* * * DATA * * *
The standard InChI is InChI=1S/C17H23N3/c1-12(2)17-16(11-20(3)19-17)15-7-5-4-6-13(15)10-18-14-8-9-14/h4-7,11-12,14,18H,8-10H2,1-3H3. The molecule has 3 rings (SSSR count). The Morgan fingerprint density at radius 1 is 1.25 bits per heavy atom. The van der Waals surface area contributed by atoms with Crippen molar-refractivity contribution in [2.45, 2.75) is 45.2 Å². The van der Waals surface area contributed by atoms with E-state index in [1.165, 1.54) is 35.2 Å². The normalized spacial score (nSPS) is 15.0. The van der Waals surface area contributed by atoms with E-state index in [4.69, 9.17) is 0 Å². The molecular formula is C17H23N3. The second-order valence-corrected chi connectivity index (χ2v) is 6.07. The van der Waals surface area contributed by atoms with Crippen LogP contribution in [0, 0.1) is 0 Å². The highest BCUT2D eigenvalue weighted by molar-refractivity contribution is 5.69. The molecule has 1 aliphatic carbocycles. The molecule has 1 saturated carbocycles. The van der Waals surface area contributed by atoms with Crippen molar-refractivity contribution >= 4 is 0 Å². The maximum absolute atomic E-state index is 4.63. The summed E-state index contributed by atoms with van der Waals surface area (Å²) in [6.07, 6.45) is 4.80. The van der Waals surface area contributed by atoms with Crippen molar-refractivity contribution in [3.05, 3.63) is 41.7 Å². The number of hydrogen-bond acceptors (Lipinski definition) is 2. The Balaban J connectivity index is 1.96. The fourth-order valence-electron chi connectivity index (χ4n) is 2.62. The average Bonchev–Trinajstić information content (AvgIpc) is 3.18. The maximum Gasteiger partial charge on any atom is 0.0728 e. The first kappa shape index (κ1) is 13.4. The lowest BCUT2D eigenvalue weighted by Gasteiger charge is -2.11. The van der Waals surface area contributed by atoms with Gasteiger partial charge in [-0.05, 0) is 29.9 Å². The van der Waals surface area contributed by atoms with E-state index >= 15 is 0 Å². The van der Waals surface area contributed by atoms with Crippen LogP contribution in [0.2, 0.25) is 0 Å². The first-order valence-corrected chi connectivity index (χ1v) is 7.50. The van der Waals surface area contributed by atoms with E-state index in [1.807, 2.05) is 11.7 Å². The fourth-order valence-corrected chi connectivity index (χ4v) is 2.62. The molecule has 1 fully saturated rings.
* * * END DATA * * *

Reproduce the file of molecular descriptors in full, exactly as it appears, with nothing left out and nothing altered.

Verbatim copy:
The standard InChI is InChI=1S/C17H23N3/c1-12(2)17-16(11-20(3)19-17)15-7-5-4-6-13(15)10-18-14-8-9-14/h4-7,11-12,14,18H,8-10H2,1-3H3. The molecule has 3 rings (SSSR count). The Morgan fingerprint density at radius 1 is 1.25 bits per heavy atom. The van der Waals surface area contributed by atoms with Crippen molar-refractivity contribution in [2.45, 2.75) is 45.2 Å². The van der Waals surface area contributed by atoms with E-state index in [1.165, 1.54) is 35.2 Å². The normalized spacial score (nSPS) is 15.0. The van der Waals surface area contributed by atoms with E-state index in [4.69, 9.17) is 0 Å². The molecular formula is C17H23N3. The second-order valence-corrected chi connectivity index (χ2v) is 6.07. The van der Waals surface area contributed by atoms with Crippen LogP contribution in [0, 0.1) is 0 Å². The highest BCUT2D eigenvalue weighted by molar-refractivity contribution is 5.69. The molecule has 1 aliphatic carbocycles. The molecule has 1 saturated carbocycles. The van der Waals surface area contributed by atoms with Crippen molar-refractivity contribution >= 4 is 0 Å². The maximum absolute atomic E-state index is 4.63. The summed E-state index contributed by atoms with van der Waals surface area (Å²) in [6.07, 6.45) is 4.80. The van der Waals surface area contributed by atoms with Crippen molar-refractivity contribution in [3.05, 3.63) is 41.7 Å². The number of hydrogen-bond acceptors (Lipinski definition) is 2. The Balaban J connectivity index is 1.96. The fourth-order valence-electron chi connectivity index (χ4n) is 2.62. The average Bonchev–Trinajstić information content (AvgIpc) is 3.18. The maximum Gasteiger partial charge on any atom is 0.0728 e. The first kappa shape index (κ1) is 13.4. The lowest BCUT2D eigenvalue weighted by Gasteiger charge is -2.11. The van der Waals surface area contributed by atoms with Gasteiger partial charge in [-0.05, 0) is 29.9 Å². The van der Waals surface area contributed by atoms with E-state index >= 15 is 0 Å². The van der Waals surface area contributed by atoms with Crippen LogP contribution in [0.2, 0.25) is 0 Å². The first-order valence-corrected chi connectivity index (χ1v) is 7.50. The van der Waals surface area contributed by atoms with E-state index in [1.807, 2.05) is 11.7 Å². The fourth-order valence-corrected chi connectivity index (χ4v) is 2.62. The molecule has 1 fully saturated rings.